Caring means sharing
Suppose one person tells another, “I care for you.” But suppose the first person is having food and the second person is hungry. The claim of caring rings hollow if the first person doesn’t share any food with the second.
Caring naturally means sharing. The same principle applies to spiritual life. The topmost spiritualists don’t turn away from the world to pursue their own liberation but instead strive to share with everyone the spiritual happiness they are relishing.
The Bhagavad-gita (06.32) states that the topmost yogis are those who see the essential equality of all living beings in their happiness and distress. They realize that, just as they themselves were dissatisfied earlier when they neglected their spiritual side but have now found satisfaction through spiritual nourishment, others too will experience dissatisfaction and satisfaction similarly. And just as a caring person shares food with a hungry person, the topmost yogis share the spiritual nourishment they are relishing with others who are spiritually undernourished.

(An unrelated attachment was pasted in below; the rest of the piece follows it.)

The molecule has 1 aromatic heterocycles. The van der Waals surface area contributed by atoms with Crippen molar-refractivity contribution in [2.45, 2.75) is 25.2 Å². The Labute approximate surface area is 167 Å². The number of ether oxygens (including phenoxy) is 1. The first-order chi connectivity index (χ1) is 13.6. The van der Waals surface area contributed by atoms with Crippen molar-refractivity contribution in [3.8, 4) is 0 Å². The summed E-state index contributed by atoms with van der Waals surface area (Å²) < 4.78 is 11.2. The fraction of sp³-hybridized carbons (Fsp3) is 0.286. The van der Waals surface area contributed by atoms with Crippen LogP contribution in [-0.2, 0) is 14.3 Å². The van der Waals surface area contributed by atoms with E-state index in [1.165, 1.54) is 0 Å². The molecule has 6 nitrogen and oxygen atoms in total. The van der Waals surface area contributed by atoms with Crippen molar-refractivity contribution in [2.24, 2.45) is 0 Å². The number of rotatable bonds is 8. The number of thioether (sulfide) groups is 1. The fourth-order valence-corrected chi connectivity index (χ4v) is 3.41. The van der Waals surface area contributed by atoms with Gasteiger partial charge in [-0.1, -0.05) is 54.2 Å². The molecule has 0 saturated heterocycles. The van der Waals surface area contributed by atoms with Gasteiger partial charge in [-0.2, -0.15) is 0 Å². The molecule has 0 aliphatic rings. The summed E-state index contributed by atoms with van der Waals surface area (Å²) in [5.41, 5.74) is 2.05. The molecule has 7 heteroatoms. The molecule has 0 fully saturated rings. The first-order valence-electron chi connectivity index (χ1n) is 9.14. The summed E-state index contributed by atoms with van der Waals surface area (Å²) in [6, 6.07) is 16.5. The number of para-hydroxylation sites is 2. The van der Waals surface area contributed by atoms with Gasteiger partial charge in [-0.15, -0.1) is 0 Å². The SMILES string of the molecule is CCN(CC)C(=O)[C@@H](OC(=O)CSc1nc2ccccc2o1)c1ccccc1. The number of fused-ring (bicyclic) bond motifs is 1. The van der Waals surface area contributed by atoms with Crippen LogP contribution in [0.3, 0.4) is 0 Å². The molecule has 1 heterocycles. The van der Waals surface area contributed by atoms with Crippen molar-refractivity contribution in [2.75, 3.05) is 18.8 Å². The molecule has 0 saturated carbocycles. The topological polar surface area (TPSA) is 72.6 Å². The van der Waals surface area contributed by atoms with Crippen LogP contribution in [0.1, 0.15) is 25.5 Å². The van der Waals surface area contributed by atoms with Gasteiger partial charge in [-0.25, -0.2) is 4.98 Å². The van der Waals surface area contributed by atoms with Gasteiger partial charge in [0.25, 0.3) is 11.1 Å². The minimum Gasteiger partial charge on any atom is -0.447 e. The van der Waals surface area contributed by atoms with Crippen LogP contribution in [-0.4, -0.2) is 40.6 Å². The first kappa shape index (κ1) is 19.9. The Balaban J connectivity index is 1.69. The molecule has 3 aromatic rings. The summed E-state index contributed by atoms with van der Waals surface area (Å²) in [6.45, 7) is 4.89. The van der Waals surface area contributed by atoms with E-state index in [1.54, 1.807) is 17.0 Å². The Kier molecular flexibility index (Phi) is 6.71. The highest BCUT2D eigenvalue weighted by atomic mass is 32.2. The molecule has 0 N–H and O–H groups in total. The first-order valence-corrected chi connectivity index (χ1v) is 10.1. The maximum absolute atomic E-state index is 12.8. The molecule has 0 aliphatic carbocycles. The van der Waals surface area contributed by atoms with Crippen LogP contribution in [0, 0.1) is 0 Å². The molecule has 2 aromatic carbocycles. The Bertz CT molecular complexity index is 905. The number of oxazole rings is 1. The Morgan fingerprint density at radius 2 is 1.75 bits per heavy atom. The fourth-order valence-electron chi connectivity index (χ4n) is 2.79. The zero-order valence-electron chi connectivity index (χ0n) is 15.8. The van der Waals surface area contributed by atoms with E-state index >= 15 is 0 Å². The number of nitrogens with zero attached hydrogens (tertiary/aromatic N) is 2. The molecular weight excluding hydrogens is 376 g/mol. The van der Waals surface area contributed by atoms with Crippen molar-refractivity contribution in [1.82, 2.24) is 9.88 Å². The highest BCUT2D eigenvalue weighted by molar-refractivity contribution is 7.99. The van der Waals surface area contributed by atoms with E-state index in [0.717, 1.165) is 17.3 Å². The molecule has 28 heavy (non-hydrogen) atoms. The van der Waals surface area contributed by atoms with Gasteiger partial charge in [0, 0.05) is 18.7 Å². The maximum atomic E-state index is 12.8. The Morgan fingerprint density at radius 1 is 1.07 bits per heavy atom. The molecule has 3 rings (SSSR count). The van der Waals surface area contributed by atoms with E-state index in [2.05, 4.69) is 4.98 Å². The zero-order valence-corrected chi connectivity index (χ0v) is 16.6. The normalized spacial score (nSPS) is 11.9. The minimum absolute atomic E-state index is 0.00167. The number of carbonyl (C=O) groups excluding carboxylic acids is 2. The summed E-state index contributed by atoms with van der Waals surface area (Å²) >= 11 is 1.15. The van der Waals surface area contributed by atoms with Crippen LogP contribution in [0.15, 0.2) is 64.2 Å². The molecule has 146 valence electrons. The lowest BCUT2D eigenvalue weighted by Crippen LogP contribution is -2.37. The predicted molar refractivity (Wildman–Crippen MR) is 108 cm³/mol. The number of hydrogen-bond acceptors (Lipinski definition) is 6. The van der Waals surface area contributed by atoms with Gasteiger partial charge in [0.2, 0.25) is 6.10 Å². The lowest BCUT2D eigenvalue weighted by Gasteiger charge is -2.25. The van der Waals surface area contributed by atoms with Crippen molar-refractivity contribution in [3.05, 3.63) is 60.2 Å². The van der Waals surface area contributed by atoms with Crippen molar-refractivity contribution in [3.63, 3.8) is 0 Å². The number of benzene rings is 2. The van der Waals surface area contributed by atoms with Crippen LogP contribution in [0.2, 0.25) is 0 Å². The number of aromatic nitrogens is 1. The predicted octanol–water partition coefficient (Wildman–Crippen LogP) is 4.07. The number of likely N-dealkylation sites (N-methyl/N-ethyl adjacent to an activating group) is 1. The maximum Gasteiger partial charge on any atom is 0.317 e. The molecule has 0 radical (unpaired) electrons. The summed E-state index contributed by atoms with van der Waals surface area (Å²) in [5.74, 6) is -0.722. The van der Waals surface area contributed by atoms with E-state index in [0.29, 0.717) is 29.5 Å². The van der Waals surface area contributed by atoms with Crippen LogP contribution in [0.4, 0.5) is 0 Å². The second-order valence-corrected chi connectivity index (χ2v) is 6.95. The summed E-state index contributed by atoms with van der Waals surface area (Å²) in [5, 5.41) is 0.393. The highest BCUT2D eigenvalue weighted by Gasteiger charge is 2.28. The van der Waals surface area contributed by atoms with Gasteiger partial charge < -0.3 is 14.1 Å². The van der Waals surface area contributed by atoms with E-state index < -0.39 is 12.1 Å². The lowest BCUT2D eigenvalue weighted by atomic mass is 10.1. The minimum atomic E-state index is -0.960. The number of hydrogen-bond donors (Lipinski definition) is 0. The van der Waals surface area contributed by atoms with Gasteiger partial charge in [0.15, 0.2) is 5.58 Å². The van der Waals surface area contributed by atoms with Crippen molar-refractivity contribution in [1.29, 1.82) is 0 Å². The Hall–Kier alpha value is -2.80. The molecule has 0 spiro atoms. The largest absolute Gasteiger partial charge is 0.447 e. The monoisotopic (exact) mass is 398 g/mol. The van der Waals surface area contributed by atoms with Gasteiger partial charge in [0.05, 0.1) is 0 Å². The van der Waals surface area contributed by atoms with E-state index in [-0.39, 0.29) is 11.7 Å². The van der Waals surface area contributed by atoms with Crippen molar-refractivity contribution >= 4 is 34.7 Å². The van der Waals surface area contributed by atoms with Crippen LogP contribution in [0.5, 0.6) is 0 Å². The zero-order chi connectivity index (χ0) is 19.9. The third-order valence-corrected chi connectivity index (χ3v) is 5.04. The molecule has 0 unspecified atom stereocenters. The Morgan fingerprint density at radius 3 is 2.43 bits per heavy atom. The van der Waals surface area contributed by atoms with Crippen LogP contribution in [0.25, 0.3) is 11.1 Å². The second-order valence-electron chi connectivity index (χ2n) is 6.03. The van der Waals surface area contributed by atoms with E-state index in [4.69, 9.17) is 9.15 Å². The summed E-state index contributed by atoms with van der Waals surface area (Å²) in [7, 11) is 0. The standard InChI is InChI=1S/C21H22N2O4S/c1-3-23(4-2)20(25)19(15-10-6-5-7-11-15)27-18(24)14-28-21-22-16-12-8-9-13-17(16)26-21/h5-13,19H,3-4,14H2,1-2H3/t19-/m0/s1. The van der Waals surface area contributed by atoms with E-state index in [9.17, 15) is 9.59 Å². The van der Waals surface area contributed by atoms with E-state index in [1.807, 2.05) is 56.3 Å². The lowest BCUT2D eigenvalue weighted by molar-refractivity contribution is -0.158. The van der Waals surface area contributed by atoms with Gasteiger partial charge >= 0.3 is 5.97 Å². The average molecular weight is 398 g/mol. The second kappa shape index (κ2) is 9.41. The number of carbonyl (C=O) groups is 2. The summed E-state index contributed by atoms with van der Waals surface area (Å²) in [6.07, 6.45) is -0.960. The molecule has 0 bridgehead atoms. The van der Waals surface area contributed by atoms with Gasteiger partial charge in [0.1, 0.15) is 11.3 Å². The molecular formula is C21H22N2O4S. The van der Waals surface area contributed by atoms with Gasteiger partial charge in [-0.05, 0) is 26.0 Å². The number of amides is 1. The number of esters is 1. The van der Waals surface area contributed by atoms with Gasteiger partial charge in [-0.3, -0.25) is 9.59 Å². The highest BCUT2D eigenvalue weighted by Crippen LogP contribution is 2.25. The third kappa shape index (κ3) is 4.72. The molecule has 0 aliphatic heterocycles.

Significantly, this realization of equal vision comes most efficaciously by the practice of bhakti-yoga, which the same Gita chapter indicates is the highest yoga (06.47). In this yoga of devotion, spiritual seekers bypass the laborious process of renouncing the world for pursuing enlightenment. Instead, they use bhakti wisdom to look above the world to its source, Krishna, and see that all living beings are connected with him. Thus, they recognize that they can progress towards Krishna by serving him in this world itself – by relishing the joy of devotional fulfillment in loving and serving him, and sharing that joy with others. Of course, the bhakti tradition is so inclusive that it even incorporates renunciation – devotee monks adopt renunciation not to turn away from the world but to free themselves from worldly distractions so that they can better share spiritual wisdom with the world.
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